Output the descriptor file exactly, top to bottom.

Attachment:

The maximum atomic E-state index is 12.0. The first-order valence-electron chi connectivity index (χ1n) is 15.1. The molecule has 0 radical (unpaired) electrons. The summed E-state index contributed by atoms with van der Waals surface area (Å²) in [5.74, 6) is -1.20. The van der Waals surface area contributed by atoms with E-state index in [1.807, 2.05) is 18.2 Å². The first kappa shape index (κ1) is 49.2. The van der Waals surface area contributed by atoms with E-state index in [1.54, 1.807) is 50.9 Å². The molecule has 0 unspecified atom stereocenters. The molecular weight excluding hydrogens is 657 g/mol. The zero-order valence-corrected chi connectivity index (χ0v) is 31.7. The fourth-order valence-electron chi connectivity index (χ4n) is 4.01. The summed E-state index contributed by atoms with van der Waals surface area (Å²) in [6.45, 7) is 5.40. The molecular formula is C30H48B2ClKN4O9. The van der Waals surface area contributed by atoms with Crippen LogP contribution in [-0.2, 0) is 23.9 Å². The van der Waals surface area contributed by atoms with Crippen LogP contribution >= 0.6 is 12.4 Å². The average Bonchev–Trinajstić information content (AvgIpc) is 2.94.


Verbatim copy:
The maximum atomic E-state index is 12.0. The first-order valence-electron chi connectivity index (χ1n) is 15.1. The molecule has 0 radical (unpaired) electrons. The summed E-state index contributed by atoms with van der Waals surface area (Å²) in [5.74, 6) is -1.20. The van der Waals surface area contributed by atoms with E-state index in [1.807, 2.05) is 18.2 Å². The first kappa shape index (κ1) is 49.2. The van der Waals surface area contributed by atoms with E-state index in [1.54, 1.807) is 50.9 Å². The molecule has 0 unspecified atom stereocenters. The molecular weight excluding hydrogens is 657 g/mol. The zero-order valence-corrected chi connectivity index (χ0v) is 31.7. The fourth-order valence-electron chi connectivity index (χ4n) is 4.01. The summed E-state index contributed by atoms with van der Waals surface area (Å²) in [6.45, 7) is 5.40. The molecular formula is C30H48B2ClKN4O9. The van der Waals surface area contributed by atoms with Crippen LogP contribution in [-0.2, 0) is 23.9 Å². The van der Waals surface area contributed by atoms with Crippen LogP contribution >= 0.6 is 12.4 Å². The average Bonchev–Trinajstić information content (AvgIpc) is 2.94.